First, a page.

Delany said, “It has been my long-standing belief that the Big Ten’s schools would forgo the revenues in those circumstances and instead take steps to downsize the scope, breadth and activity in their athletic programs. Several alternatives to a pay-for-play model exist, such as the Division III model.”
The money in college sports is enormous. Besides the NCAA Tournament, which this month enjoyed its highest first weekend TV ratings in 23 years, the major conferences that play football in the Bowl Championship Series have multimillion-dollar TV deals. The Big 12’s is worth about $250 million annually. Schools and the NCAA profit from an athletes’ likenesses through merchandise sales. (The O’Bannon lawsuit was filed in 2009 when the former UCLA star saw his likeness on a video game and wanted to know why he hadn’t gotten a cut.)
The answer lies in their amateur status. Meanwhile, the money college sports produces has to go somewhere — and it has flowed into the salaries of coaches and administrators and into new and refurbished facilities on campuses across the country.
The NCAA has attempted to address the issue with a stipend for athletes. In 2011, Emmert got a $2,000 annual stipend passed by the Division I board of directors that would have amounted to about $200 per month to the athletes. But the proposal was overridden by member schools. Another stipend plan is expected to be announced in April.
The Star surveyed Big 12 basketball players and asked if an additional $200 per month was enough to cover their expenses. Responses were received from 95 players, about 63 percent of those who suited up at the Big 12 tournament, and 63 players, or 66.3 percent, said that that the $200 would be enough to meet their needs.
Also, 58 percent said that all athletes, not just those in the revenue-producing sports of football and men’s basketball, should receive a stipend.
“I know our jerseys have our name on the back, but everybody’s jersey, no matter what sport they play, has Kansas on the front,” said Kevin Young, a senior forward on the KU men’s basketball team. “If there was ever a stipend, I think it should be available to everybody.”
Through the controversy of the last few months, there have been triumphs for Emmert.
In January, the NCAA passed 25 rules reforms to help streamline its cumbersome manual. But four days later came the revelation of the NCAA’s enforcement problems in the Miami case.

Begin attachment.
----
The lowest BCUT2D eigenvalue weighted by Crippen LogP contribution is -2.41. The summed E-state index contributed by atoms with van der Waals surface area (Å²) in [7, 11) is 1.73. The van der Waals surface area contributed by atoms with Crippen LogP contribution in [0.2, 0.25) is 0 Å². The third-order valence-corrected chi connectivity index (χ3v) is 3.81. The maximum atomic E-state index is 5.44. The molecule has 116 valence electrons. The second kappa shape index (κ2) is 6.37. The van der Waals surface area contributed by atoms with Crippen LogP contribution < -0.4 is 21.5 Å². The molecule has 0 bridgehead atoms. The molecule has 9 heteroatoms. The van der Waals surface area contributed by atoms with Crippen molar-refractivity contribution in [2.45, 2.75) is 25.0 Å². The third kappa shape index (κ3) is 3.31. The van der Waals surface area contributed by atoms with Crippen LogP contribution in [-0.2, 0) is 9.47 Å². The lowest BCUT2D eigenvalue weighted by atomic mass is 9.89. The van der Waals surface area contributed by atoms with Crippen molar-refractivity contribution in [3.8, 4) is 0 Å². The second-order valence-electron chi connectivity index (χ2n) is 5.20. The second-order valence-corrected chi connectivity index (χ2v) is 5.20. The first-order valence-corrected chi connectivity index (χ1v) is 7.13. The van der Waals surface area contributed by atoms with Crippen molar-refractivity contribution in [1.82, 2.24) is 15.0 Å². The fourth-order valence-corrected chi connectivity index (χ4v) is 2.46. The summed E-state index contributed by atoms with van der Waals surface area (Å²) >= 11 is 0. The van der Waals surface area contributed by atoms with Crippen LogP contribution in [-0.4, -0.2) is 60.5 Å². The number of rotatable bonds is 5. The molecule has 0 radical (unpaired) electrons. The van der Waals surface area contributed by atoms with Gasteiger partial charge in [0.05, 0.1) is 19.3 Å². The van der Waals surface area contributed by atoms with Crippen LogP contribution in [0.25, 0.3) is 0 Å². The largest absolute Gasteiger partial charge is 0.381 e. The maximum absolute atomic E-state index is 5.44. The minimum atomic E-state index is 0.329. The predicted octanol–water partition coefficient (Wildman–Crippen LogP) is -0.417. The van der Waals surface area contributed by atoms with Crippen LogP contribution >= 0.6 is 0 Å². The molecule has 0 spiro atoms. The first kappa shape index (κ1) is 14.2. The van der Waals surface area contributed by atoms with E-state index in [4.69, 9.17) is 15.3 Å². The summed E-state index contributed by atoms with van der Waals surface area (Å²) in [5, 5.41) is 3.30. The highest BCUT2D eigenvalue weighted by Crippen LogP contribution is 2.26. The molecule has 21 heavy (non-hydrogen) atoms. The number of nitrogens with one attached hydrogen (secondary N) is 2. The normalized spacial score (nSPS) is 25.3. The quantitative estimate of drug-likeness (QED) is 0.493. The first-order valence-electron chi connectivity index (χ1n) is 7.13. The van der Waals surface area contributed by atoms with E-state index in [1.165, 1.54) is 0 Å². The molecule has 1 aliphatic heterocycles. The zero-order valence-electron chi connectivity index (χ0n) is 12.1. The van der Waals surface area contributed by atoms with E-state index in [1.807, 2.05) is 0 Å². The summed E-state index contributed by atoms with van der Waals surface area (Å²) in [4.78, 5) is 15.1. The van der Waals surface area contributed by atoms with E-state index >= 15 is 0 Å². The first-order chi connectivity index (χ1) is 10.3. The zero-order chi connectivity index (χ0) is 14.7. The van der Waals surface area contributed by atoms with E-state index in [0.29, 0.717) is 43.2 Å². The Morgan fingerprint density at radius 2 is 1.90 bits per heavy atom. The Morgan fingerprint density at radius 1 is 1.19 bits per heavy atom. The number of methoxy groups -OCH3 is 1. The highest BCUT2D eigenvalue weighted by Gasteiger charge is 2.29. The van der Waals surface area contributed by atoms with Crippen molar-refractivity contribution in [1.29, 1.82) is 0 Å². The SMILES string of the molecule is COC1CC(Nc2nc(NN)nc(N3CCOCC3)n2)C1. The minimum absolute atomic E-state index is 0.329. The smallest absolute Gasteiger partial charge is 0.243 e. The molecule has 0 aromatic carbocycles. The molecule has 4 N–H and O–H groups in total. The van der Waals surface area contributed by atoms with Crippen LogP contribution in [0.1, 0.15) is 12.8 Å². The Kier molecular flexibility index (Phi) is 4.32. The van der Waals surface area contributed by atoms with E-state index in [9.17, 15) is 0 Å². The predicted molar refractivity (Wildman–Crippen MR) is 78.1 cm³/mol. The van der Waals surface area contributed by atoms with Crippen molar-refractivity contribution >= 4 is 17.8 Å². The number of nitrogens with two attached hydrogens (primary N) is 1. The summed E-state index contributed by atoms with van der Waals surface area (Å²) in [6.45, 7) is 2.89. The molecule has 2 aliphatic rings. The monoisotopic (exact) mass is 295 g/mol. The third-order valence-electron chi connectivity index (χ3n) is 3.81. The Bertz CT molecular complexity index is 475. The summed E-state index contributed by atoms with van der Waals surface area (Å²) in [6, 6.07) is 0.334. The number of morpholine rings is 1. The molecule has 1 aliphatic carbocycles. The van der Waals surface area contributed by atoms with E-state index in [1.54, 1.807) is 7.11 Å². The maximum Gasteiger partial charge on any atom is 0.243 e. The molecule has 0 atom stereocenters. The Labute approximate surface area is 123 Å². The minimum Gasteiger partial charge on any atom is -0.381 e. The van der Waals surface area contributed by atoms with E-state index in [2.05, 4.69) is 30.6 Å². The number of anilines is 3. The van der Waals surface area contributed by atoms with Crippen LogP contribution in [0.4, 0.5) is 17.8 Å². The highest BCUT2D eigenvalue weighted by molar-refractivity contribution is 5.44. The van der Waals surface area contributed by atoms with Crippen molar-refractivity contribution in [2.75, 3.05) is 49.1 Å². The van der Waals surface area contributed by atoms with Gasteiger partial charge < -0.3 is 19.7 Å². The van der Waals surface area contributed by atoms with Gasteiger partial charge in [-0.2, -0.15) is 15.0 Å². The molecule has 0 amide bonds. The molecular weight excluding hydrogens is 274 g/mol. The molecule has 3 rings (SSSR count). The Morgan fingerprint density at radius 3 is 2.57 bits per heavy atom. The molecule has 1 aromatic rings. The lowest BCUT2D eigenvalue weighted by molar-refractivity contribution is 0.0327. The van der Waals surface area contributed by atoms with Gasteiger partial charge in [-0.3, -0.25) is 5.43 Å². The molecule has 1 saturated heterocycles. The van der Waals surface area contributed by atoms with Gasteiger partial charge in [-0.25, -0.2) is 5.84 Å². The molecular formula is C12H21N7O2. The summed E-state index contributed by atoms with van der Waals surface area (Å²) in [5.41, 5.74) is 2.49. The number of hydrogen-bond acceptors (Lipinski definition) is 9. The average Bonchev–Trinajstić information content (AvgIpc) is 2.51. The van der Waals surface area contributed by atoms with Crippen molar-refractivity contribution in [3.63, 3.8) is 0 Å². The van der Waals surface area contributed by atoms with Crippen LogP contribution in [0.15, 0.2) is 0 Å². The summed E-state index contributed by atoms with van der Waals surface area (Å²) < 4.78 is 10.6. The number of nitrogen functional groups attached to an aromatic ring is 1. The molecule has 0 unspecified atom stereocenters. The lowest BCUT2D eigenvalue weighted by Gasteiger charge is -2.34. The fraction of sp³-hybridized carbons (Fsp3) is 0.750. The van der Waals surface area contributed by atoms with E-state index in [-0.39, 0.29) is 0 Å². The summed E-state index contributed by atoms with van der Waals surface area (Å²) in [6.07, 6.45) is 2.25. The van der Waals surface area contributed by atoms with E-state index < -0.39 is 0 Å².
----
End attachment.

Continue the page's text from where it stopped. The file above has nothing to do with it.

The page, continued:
Jim Haney, president of the Kansas City-based National Association of Basketball Coaches, is happy with progress being made on rules reform under Emmert’s watch. Specific reforms have increased the amount of time coaches can spend with players and reduced recruiting restrictions.
“I’d say our relationship with the NCAA is as strong as it’s been in years,” Haney said.
Last week, Emmert said he’s working to redefine “lack of institutional control,” to separate the behavior of a university from an individual.
In Emmert’s example, if a university president, coach and student-athletes are operating inside the rules and a player has dealings with an agent, “does that represent a lack of institutional control? No.”
New academic regulations have been enacted. Teams’ postseason eligibility is tied to the roster’s academic performance and stricter standards will apply to freshmen who enter college in 2016. These have brought concern from coaches but applause from the academic side.
And yet, the criticism of Emmert and the NCAA has been loud enough in the last few months that the NCAA Executive Committee issued a vote of confidence to Emmert on behalf of Michigan State’s president Lou Anna K. Simon, chairwoman of the group.
“Mark Emmert was hired to lead a major transformation of the NCAA,” the statement read. “Much has been accomplished without fanfare, such as academic reforms, enhanced fiscal accountability and organizational transparency.”
In team sports, the vote of confidence is often the last statement made by an organization before a firing.
But it appears Emmert’s job is safe, and on his day in Kansas City, in a Sprint Center backstage makeshift office with a gift basket of goodies awaiting, he maintained an assuredness, a confidence, about how the difficulties have been handled.
“Where we’ve had problems, the people who needed to be held accountable were held accountable,” Emmert said. “We’re confident in the decisions we’ve made.”